After much refining and testing, Zwifter Chad McNeese has released detailed plans and a tutorial video showing how to build a trainer rocking plate. He has dubbed his design the “Rockit Launcher.”

What is a Rocking Plate?

The vast majority of trainers on the market (with the exception of the Kurt Kinetic Rock and Roll) hold your bike in a rigid upright position which is quite unnatural compared to outdoor riding. This is especially noticeable during hard seated efforts or when riding out of the saddle.

A rocking plate is a hinged platform placed beneath your trainer which allows the trainer (and by extension your bike and body) to move side to side in a natural motion. This reduces stress on your frame, reinforces proper riding technique, and makes the Zwift experience even more immersive.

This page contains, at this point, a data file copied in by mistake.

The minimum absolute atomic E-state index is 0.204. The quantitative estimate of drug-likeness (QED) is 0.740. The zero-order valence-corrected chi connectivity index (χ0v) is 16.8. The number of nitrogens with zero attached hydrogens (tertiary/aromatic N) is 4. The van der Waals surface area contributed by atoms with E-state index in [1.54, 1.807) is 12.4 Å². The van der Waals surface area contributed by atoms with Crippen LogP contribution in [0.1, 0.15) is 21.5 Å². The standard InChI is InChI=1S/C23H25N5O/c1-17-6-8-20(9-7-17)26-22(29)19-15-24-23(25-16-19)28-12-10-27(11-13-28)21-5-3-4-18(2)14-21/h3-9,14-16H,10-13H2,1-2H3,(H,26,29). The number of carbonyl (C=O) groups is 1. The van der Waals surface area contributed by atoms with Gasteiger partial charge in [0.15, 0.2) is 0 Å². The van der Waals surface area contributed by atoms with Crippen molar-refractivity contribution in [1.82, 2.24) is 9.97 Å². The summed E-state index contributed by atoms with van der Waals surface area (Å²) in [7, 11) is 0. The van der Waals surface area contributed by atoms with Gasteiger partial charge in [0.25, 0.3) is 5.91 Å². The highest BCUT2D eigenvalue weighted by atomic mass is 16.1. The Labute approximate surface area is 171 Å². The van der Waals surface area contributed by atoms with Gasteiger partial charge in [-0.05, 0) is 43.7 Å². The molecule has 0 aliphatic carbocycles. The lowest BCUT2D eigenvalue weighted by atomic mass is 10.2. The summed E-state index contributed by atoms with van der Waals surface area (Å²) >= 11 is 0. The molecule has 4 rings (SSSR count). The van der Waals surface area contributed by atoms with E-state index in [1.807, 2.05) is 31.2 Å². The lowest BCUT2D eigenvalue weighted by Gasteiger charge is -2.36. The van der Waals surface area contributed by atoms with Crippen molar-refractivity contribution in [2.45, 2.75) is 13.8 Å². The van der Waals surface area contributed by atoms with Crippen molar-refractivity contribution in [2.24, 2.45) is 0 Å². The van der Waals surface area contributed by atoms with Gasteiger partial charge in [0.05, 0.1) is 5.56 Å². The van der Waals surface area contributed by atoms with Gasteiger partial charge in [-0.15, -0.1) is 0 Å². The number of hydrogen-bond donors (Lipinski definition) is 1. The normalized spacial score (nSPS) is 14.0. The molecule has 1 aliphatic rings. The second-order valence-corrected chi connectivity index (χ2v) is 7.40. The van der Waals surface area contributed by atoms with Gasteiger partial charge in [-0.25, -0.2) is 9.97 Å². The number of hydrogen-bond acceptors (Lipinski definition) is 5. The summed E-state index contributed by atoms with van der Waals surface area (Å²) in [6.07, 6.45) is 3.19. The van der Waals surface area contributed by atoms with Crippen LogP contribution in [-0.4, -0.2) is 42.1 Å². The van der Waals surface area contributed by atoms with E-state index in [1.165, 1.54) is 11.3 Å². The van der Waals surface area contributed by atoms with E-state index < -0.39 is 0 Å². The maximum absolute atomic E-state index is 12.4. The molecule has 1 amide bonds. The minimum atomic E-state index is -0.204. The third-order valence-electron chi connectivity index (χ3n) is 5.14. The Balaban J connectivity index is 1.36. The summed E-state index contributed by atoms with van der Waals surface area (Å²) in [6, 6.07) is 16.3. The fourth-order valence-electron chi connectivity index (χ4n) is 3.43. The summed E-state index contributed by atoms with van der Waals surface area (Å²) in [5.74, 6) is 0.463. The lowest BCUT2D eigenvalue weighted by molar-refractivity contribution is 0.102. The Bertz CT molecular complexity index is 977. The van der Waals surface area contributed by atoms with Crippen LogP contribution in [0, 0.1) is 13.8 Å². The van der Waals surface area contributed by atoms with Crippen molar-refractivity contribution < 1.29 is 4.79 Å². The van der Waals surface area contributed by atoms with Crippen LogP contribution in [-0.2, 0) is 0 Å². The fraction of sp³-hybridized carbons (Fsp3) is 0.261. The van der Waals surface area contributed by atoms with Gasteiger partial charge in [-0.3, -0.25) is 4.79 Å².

Build a Rockit Launcher

Chad has furnished Zwifters with a helpful ~15 minute tutorial video, which I recommend watching first. This outlines everything you need to know to complete your own Rockit Launcher.

If you have questions on specific measurements or materials, Chad has also created a very detailed set of assembly plans:

Rockit Launcher Assembly Plan PDF

Spring Setup and Riding Tips

Chad was kind enough to put together a video tutorial showing how to set up the Rockit Launcher’s springs. He also includes information on proper riding technique (hint: it’s the same as what you would do outdoors!)

Comparison: Rockit Launcher vs CoPlate

You may recall that‘s “CoPlate” rocking plate has been on the market for a couple years now. I actually have two of them in my garage for our Zwift setup, and they work well!

CoPlate may be a bit more polished in appearance than a DIY Rockit Launcher assembly. But CoPlate is also quite expensive, especially when you factor in shipping to the US. Additionally, they have been a bit difficult to order due to a lack of automated checkout and some inventory challenges.

Chad’s DIY approach produces similar results as the CoPlate, but at a fraction of the cost (provided you are willing to put in some elbow grease.) Well done, Chad!

What about you? Do you use a rocking plate? Have you designed your own? Perhaps you’ve built one based on Chad’s design? Share below!